in defense and foreign aid. The key is that all the options
should have been previously agreed upon by the President and
Congress. This requirement ensures that whatever the public
favors will be enacted and that the suggested plebiscity serves
to round off and deepen representative democracy -- but not
replace it. Oddly enough, the President and Congress might find
it easier to reach an agreement on three options rather than one
because it might require less consensus-building.
Rather than giving an immediate response, the public would
be accorded time, say until Tuesday evening, to deliberate on the
options and discuss them with one another. Without any
government prodding, the next forty-eight hours would turn into
one giant teach-in, with most editorials and radio and
television shows discussing what we should cut rather than
whether. On Tuesday evening the White House would open a set of
telepollers, allowing millions of people to call in their
responses. (Simple devices must be built in to avoid "ballot"
stuffing. For instance, people might be asked to dial in their
social security numbers and be informed that if the computer
finds two responses preceded by the same social security number,
both would be thrown out automatically.)
This may seem farfetched even in the age of 800 numbers and
interactive TV. However, without finding some way to actively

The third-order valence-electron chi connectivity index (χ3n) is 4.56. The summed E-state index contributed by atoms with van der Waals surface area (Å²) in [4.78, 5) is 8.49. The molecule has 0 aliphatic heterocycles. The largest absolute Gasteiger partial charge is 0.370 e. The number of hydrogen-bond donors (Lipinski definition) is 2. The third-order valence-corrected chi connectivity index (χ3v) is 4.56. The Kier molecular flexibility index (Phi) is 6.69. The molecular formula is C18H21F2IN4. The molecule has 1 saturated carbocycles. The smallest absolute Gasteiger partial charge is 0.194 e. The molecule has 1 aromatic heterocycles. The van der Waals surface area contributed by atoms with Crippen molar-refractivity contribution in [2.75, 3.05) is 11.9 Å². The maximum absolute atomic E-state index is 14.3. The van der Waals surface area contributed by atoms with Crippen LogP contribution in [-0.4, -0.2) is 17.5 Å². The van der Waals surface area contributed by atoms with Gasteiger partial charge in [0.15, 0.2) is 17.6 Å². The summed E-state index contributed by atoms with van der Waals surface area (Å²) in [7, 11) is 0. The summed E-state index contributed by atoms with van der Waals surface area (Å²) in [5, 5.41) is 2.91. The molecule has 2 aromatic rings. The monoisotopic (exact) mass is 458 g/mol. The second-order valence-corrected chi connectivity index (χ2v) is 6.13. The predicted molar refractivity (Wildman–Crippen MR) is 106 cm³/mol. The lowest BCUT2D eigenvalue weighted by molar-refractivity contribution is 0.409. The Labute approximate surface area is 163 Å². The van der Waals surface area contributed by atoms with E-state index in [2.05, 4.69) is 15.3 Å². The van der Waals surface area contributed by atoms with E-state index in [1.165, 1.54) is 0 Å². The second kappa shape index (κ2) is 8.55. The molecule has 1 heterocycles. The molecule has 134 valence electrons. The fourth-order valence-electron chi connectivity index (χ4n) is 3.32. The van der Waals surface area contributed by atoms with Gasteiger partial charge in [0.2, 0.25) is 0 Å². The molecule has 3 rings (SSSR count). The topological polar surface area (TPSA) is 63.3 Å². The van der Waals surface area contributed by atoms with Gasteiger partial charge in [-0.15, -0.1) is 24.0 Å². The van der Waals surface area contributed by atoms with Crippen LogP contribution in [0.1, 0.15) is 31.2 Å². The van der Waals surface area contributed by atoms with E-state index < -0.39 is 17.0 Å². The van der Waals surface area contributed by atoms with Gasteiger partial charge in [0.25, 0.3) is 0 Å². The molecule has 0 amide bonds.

involve the re-engaged public, beyond a few televised town hall
like meetings, significant deficit reduction is unlikely to
muster the broad and strong civic support it requires.
4. Build credibility into the program.
When Alan Greenspan, the chairman of the Federal Reserve,
recently testified before Congress, he hinted that if there was
to be a "real" deficit reduction package, the Federal Reserve
might well help nudge down interest rates. Greenspan did not
explain why he introduced a distinction between two breeds of
deficit reduction: real vs. unreal. He hardly needed to. The
public is quite aware of what Greenspan was referring to. We
have already had several grand White House/Congressional deals
that promised to cut expenditures to provide for both some
program expansion and deficit reduction. Later, the cuts turned
out to be largely illusory while the new expenses were all too
real, causing even more humongous deficits.
The most famous of these unreal budget deals is the Stockman